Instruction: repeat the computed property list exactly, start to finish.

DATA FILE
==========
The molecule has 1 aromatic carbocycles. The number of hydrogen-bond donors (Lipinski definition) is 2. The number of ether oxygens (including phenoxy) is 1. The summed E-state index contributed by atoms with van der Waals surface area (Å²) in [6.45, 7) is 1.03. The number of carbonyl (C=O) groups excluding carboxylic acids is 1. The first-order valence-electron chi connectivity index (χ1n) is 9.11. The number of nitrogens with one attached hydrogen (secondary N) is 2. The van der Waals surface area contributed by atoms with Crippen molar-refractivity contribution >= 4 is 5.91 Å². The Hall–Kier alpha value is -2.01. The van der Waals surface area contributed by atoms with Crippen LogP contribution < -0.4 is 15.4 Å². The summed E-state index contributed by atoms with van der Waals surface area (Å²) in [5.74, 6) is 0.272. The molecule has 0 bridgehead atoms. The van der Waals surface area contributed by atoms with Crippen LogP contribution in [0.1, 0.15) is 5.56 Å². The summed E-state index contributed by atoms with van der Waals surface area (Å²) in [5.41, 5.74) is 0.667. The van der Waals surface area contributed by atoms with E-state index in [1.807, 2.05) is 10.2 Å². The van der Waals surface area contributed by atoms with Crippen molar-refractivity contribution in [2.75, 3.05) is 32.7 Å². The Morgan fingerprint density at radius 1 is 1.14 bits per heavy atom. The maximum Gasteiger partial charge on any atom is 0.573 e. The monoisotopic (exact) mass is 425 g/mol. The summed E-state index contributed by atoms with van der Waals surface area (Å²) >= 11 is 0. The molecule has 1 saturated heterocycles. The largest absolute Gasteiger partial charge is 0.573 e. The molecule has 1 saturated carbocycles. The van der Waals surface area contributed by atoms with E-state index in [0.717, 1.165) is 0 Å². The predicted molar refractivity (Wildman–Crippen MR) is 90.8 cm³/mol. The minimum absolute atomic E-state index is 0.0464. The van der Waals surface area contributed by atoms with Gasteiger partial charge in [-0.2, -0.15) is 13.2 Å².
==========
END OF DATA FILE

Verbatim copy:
The molecule has 1 aromatic carbocycles. The number of hydrogen-bond donors (Lipinski definition) is 2. The number of ether oxygens (including phenoxy) is 1. The summed E-state index contributed by atoms with van der Waals surface area (Å²) in [6.45, 7) is 1.03. The number of carbonyl (C=O) groups excluding carboxylic acids is 1. The first-order valence-electron chi connectivity index (χ1n) is 9.11. The number of nitrogens with one attached hydrogen (secondary N) is 2. The van der Waals surface area contributed by atoms with Crippen molar-refractivity contribution >= 4 is 5.91 Å². The Hall–Kier alpha value is -2.01. The van der Waals surface area contributed by atoms with Crippen LogP contribution < -0.4 is 15.4 Å². The summed E-state index contributed by atoms with van der Waals surface area (Å²) in [5.74, 6) is 0.272. The molecule has 0 bridgehead atoms. The van der Waals surface area contributed by atoms with Crippen LogP contribution in [0.1, 0.15) is 5.56 Å². The summed E-state index contributed by atoms with van der Waals surface area (Å²) in [5.41, 5.74) is 0.667. The van der Waals surface area contributed by atoms with E-state index in [1.807, 2.05) is 10.2 Å². The van der Waals surface area contributed by atoms with Crippen molar-refractivity contribution in [2.75, 3.05) is 32.7 Å². The Morgan fingerprint density at radius 1 is 1.14 bits per heavy atom. The maximum Gasteiger partial charge on any atom is 0.573 e. The monoisotopic (exact) mass is 425 g/mol. The summed E-state index contributed by atoms with van der Waals surface area (Å²) >= 11 is 0. The molecule has 1 saturated heterocycles. The largest absolute Gasteiger partial charge is 0.573 e. The molecule has 1 saturated carbocycles. The van der Waals surface area contributed by atoms with E-state index in [0.717, 1.165) is 0 Å². The predicted molar refractivity (Wildman–Crippen MR) is 90.8 cm³/mol. The minimum absolute atomic E-state index is 0.0464. The van der Waals surface area contributed by atoms with Gasteiger partial charge in [-0.2, -0.15) is 13.2 Å².